I think making imaginary creatures believable should come from things that work and are recognisable in the real world. Believable anatomy will make you think the creature could exist, or make you hope it exists, at least. I have tried making creatures up just from my head and they are never as believable as they are when I have done some forward planning. Even borrowing tiny snippets from something real can really add to your own freaky freak. I don’t think that approach is due to a terrible lack of imagination (at least I hope not), they are useful to help you make real the thing you already thought of.
A few years ago, I was participating in the Twitter Collective Animaloonies (a very silly art challenge to inflate creatures) and one month it was the turn of the elephant – an elephantloon. I always hesitated at just inflating them into balloons and often chose other whimsical ways to play. So, I went the way of the chimera, combining a jerboa with an elephant and insect wings. This work was ultimately used in a Twitter Art Exhibition (TAE) charity auction and seemed to be well liked, too!
My creation has since evolved and is now based on the body of a jerboa, an anteater’s snout, and a hummingbird moth wings.
I call it the humming pig. I named it before I discovered the hummingbird moth so I feel this is some sort of destiny, and that makes me happy. I like moths. I know some people don’t but since they are the cool and darker cousins of the butterfly, I’ll take it.
As you can see, my humming pigs are based on a number of real animals to help make it believable despite them not being real at all. I’ll just put it out there. All of them were fun to draw and explore, but Jerboas are ridiculously adorable. Those things are so cute it’s heart-breaking. I drooled over and drew many examples preparing this. Just for practice, you understand.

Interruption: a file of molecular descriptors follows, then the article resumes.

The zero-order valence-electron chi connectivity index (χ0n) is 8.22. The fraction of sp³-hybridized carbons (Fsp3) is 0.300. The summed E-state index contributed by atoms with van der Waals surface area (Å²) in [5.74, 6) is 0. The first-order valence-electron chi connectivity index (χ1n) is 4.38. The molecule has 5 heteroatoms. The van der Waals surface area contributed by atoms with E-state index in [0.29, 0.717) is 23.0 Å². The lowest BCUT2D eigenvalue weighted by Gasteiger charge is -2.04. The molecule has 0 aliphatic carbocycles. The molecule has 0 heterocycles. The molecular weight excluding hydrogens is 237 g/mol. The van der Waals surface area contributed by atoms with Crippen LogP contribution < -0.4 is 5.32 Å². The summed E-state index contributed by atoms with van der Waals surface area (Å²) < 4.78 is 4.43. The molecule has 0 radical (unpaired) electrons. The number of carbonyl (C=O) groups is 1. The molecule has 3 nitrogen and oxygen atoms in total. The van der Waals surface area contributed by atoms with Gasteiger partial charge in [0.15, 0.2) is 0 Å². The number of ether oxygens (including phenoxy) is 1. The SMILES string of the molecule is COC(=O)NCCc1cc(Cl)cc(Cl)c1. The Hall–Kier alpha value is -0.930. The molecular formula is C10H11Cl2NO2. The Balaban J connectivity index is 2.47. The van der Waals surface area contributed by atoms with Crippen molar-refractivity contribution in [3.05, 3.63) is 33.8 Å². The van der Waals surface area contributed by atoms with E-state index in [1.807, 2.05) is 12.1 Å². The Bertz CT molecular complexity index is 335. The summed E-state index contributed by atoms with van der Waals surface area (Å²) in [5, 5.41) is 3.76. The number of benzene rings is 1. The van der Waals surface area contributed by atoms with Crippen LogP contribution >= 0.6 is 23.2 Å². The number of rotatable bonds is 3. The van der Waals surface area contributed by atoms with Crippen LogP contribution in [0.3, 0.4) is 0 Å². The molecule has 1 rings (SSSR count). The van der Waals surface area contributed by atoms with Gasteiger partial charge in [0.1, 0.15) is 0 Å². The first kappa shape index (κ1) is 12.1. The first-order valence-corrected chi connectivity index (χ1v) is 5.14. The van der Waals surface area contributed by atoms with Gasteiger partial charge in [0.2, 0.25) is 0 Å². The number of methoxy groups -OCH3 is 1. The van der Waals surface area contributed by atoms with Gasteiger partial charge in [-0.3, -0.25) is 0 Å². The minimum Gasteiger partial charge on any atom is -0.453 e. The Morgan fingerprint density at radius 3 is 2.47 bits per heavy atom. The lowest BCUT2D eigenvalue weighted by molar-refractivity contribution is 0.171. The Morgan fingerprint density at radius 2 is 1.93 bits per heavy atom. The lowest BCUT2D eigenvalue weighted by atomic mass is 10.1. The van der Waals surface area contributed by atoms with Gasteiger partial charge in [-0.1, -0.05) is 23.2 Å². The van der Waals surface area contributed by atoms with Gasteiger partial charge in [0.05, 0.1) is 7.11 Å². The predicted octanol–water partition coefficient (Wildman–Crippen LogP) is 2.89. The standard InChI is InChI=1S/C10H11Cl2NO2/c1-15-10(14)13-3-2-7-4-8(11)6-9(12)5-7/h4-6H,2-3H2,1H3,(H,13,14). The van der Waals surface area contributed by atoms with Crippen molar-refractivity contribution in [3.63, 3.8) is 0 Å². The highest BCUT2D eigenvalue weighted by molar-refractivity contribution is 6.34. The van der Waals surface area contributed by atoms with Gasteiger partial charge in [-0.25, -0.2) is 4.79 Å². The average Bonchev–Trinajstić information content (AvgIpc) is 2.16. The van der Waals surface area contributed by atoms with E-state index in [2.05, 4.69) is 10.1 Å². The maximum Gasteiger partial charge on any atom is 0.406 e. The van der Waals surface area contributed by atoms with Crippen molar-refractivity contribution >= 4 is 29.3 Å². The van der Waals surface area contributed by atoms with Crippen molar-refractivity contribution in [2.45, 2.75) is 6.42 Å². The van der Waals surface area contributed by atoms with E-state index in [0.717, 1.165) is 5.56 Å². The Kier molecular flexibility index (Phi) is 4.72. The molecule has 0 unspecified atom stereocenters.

Sketching out the real animals helps us to learn more about them – such as their form and proportions, and the correct positioning of the limbs and wings. It also serves as a practice run for the animal they will eventually become. You can try out different angles and figure out what your imaginary creature is doing, and how it functions in the world it inhabits.
I looked at lots of different examples of each animal and considered how they would work together to make something believable. Some things were simply abandoned. Not just because they wouldn’t work, but because they just didn’t appeal to me. The anteater snout replaced the original elephant trunk, but it isn’t that prominent – and to be honest this is maybe a sign that the elements are blending successfully as I make something new. The original proboscis wasn’t there in my first attempts either, but I think the proboscis is important for my redesign since I eliminated the elephant trunk, the kids got to eat after all, and I wanted to make something that might actually survive.
My humming pigs will continue to evolve, and I look forward to continuing my project. I’ll be trying different animals as a way to take my humming pigs forward and expand their natural history. I plan to keep exploring and testing new ideas so I can build a world for them. I want to explore geographical considerations which would inspire distant cousins – humming pigs from different places, evolving in different climates and with different diets, all influencing the final creature.
There is a huge line of animals just waiting to be transformed!
It’s worth mentioning that looking at other artists is always helpful. I like to collect art books and I have a couple of really nice ones about imaginary creatures. So, here’s some recommendations:
Principles of Creature Design – Creating Imaginary Animals by Terryl Whitlatch, 2015, Design Studio Press
Mythical Beasts – An Artists Field Guide to Designing Fantasy Creatures, 2017, 3dtotal Publishing
Sketching from the Imagination – Creatures and Monster, 2019, 3dtotal Publishing
There’s an animal anatomy section in a magazine which is still available:
The Creative Masterclass Anatomy Essentials ImagineFX, Future Publishing.
TAE and Twitter:
Animaloon Collective (@Animaloonies) / Twitter
Links about me: